As the world celebrated International Women’s Day, many women in the remote rural areas of South Sudan went about their day as normal, unaware of the global day to celebrate the ingenuity and struggles of women. Around 90 percent of women in South Sudan cannot read or write and they face many challenges, yet this does not prevent them from playing active roles in building their newly independent nation and helping to develop their communities. Or from taking on roles traditionally filled by men.
Rebecca recently graduated at the top of her male-dominated class in masonry and carpentry.
Studying at the Don Bosco Vocational Training Centre in the town of Wau, in western Bahr el Ghazal, she is one of very few women to take the course. She now plans to set up her own business and encourage other girls in the community to go to school.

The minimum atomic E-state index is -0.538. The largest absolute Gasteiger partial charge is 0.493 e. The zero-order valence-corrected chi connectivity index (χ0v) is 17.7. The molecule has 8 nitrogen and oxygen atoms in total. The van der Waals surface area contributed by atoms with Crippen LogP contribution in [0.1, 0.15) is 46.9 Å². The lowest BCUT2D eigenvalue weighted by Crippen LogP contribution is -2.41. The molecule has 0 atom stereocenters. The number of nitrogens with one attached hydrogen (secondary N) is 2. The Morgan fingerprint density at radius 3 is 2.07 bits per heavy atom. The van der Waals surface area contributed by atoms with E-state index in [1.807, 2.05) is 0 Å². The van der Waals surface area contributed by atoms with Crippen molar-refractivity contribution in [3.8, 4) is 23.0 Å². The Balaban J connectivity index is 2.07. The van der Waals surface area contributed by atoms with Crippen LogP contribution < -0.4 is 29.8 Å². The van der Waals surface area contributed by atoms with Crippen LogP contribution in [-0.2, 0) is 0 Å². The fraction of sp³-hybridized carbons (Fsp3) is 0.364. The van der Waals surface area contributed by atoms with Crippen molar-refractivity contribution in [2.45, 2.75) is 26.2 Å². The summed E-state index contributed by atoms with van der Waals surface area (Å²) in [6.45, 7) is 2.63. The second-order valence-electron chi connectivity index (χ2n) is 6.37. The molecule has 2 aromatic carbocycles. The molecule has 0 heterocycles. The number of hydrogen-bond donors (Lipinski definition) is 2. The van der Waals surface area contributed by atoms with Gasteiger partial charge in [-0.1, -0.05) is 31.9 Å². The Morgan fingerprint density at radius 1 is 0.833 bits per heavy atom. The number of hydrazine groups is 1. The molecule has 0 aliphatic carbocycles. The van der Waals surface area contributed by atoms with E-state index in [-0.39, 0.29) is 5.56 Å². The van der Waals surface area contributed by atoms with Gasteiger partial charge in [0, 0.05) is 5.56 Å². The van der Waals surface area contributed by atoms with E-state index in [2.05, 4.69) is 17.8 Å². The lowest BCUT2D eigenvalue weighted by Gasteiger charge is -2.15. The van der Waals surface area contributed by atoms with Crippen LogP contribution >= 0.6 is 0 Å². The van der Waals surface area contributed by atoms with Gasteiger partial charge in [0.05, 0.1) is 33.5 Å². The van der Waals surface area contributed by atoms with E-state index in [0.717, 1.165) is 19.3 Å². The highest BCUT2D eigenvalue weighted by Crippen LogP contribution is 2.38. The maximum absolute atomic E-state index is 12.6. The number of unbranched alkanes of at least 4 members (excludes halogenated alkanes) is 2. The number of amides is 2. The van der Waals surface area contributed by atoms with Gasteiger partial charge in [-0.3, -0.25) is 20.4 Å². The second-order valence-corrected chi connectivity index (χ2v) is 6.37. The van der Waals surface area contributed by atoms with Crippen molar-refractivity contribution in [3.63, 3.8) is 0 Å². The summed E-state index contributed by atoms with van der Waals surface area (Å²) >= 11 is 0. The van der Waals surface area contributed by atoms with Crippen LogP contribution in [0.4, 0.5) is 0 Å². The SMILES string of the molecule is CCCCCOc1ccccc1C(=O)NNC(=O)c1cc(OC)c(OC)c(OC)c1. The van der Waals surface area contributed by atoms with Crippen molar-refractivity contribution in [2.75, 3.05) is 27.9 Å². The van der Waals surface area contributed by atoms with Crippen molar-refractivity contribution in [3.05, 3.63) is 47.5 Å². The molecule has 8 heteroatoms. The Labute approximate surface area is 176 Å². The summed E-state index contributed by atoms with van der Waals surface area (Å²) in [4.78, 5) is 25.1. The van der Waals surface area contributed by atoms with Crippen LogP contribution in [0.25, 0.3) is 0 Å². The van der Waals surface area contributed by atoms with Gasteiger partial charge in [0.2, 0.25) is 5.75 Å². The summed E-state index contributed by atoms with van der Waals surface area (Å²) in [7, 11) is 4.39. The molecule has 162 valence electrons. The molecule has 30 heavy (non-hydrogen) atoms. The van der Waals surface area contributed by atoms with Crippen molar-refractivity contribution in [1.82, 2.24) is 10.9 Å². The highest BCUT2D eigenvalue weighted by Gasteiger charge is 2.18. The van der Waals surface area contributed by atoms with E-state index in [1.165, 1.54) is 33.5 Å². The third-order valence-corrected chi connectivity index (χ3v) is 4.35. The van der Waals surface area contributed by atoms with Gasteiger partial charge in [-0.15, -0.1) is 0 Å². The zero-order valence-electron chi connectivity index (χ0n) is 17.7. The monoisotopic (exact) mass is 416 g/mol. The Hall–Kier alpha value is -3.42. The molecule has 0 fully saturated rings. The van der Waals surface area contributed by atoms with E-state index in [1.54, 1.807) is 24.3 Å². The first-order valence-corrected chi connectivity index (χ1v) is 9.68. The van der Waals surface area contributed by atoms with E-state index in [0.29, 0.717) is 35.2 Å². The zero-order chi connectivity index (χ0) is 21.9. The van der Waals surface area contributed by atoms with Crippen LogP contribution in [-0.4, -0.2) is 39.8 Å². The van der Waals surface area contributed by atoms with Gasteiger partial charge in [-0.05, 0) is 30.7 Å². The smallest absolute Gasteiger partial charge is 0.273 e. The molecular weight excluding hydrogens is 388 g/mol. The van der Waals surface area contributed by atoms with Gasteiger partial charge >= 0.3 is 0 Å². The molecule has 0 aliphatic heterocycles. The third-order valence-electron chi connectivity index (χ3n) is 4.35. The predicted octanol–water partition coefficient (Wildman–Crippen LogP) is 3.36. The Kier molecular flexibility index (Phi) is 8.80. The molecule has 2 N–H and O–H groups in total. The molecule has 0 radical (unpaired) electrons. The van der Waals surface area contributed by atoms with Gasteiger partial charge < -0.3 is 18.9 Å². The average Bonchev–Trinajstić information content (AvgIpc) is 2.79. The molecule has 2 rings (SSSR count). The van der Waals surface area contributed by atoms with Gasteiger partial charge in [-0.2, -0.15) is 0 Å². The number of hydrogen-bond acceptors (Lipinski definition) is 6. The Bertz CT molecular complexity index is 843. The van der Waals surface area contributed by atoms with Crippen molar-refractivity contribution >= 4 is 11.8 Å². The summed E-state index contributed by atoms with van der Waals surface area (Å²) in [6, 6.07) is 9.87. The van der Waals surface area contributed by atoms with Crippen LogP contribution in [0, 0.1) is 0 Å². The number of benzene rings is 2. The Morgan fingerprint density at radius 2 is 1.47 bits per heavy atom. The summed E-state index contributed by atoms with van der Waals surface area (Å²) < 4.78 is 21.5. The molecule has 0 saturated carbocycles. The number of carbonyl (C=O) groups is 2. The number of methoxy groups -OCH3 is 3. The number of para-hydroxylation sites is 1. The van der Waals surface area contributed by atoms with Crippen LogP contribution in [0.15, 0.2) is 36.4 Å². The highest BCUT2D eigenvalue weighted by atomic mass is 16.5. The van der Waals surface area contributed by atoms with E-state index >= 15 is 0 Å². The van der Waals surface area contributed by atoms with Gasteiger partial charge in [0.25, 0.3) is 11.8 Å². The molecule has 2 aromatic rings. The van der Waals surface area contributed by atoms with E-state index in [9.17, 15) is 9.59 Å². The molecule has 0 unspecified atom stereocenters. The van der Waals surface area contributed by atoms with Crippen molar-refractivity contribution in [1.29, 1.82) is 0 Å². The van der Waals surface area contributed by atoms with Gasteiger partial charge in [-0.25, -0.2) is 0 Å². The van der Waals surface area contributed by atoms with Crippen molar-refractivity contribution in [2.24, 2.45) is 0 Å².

As I work in South Sudan I see many other stories like this – of women breaking down stereotypes and boundaries.
Veronica Amou Mariano – from Kuajok in neighbouring Warrap state – is one of the first women to train to be a water mechanic and now rivals any of the local men in fixing breakdowns of hand pumps and water points.
Like other women who face criticisms and even mockery, Veronica defied social misconceptions about the capacity and role of women in society: “I believe that there will be no more suffering from our community and other communities when hand pumps break down. I have the skill to repair them.”
Elsewhere in Warrap, women are at the forefront of fighting diseases such as diarrhoea and malaria, which kill thousands of people every day worldwide – mostly in Africa. Alihok Makuc has successfully constructed an innovative model latrine (read more here) that has been popularized and replicated among local communities.
Women like these are at the forefront of development in the new South Sudan – not just on International Women’s Day but throughout the year. Oxfam’s work in the country aims to give women more space to make their voices heard, and to make decisions on matters that affect their lives and their communities.